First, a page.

Somewhere in America this morning, as thousands of Apple fans are waiting in line to buy an iPad, computer engineers from the San Luis Obispo company iFixit are taking one of the newly-acquired gadgets to a hotel room to suction off its glass screen and expose its secrets under bright photographic lights.
If the July 2009 debut of the Apple iPhone 3GS — for which iFixit co-owner Kyle Weins flew to London to be one of the first in line — is any indicator, then more than a million Apple enthusiasts will be following the iPad “teardown” in real time as iFixit posts commentary and photos to its Web site.
Where exactly Weins’ three teams have traveled is a secret, but they will say the destination is domestic, as the iPad is debuting in America. They’re racing against other companies to get it first.
Weins admits the event is promotional for iFixit, which he says has become one of the world’s biggest after-market Apple parts retailers and a trusted voice in the tech world. The 26-year-old Wiens and co-owner Luke Soules, 25, say that teardowns are part of their company’s larger mission to reduce electronic waste by showing that customers can take repairs into their own hands.
“Apple would prefer we didn’t exist,” Weins said.
IFixit actually got a head start Friday. IFixit techs discovered that the Federal Communications Commission had put some images of the iPad’s inner workings on its Web site. Parts like the computer chips had gray boxes put over them as a form of redacting, Weins said. But iFixit techs were able to remove the layering so Web viewers could see the chips.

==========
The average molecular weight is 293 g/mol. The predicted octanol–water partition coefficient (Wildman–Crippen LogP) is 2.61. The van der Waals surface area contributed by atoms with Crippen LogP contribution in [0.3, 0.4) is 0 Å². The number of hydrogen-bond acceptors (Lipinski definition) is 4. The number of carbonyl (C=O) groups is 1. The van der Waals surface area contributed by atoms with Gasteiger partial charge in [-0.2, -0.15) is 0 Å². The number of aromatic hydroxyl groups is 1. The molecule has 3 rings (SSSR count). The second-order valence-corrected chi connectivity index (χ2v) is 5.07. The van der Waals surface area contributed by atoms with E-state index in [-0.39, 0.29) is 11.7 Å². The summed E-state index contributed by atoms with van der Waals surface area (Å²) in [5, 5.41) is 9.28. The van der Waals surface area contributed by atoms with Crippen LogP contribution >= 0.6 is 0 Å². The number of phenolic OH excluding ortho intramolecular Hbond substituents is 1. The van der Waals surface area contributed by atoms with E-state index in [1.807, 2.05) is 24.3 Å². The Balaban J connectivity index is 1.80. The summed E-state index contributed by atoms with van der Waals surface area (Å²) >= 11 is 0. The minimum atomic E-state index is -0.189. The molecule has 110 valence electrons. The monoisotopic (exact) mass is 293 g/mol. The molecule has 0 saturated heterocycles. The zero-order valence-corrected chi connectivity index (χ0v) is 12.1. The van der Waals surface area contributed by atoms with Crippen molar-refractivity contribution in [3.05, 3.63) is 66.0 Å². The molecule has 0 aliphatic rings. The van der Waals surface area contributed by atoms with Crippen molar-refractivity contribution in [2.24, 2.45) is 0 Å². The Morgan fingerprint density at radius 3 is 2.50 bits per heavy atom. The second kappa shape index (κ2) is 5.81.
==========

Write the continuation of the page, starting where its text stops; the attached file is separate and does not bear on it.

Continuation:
IFixit takes apart, then rebuilds, Apple products and posts free, user-friendly repair manuals to its Web site. Apple is notoriously secretive about what goes into its products, making it difficult for amateurs to perform repairs as simple as replacing a battery.
IFixit has taught moms how to replace the batteries on their children’s iPods instead of sending them back to Apple, which, according to Weins, would recycle or refurbish the old device and send her a different one.
“Recycling is much less environmentally-friendly than reuse,” Weins said. “Let’s make something last four times longer, and then recycle it.”
Multiple attempts to reach Apple representatives — both at the San Luis Obispo store and corporate headquarters in Cupertino —were unsuccessful.
IFixit began in 2003 when Wiens and Soules, then Cal Poly freshmen, decided to sell computer parts online to buy a $900 projector for their dorm room.
Now they have 24 employees and offices in San Luis Obispo and Atascadero and generate more than $2 million in annual sales, Wiens said.
Apple’s iPad on sale and online today
Apple begins sales today of its latest device, the iPad, a tablet computer. It will operate using the touch-screen technology made popular in the iPhone. IPads have a starting price of $499. Apple has a company store at 899 Higuera St. in San Luis Obispo.
Technicians with the San Luis Obispo firm iFixit will conduct their teardown of an iPad this morning in a live streaming on the company’s Web site, www.iFixit.com. The teardown will begin sometime between 7 and 8 a.m.